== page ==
Officials say drought is mostly over in New Hampshire

The drought is mostly gone and so are most – but not all – restrictions on water usage.
As the official drought designation in most of the state improved this month to “abnormally dry,” Concord, which uses Penacook Lake for drinking water with the Contoocook River as a backup, has decided to stop urging people to conserve water as of Friday.
It takes weeks or months for moisture from the snowy winter and wet spring to percolate underground.
“We’re pretty much at normal levels,” said Matt Gage, director of Pembroke Water Works, about the five gravel-packed wells used by its system.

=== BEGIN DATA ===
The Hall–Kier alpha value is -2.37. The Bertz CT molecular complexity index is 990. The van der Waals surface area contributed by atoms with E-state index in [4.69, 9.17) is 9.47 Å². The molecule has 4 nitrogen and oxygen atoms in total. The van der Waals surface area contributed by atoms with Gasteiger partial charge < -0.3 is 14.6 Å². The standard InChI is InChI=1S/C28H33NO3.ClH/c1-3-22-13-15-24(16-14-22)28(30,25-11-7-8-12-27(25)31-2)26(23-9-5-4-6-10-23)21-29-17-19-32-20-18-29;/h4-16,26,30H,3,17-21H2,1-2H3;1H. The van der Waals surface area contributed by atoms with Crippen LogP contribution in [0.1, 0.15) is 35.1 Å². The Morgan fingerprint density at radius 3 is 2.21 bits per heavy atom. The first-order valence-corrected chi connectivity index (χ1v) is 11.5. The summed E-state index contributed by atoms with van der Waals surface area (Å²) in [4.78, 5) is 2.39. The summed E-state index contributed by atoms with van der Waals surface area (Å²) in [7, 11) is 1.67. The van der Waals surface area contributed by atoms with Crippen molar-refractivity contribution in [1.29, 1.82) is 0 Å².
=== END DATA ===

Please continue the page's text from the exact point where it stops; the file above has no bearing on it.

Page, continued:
This is not unusual for New England, she said.
“People have looked through studies and tried to find correlations between a certain phase and certain weather pattern, but we tend not to find strong relationships with any one thing,” she said.
Notably, we can’t predict our weather future just from El Nino, the pattern of water temperatures in the southern Pacific Ocean that was associated with last year’s drought.
“I caution people not to make a seasonal outlook based on one pattern,” she said.
The long-running drought caused some debate because state law allows towns and cities to forbid homes from doing outdoor watering but gives them no authority over businesses.
A new law that allows local government to stop businesses from watering lawns was likely to be approved Thursday by the state Senate and sent to the governor’s desk for signing.

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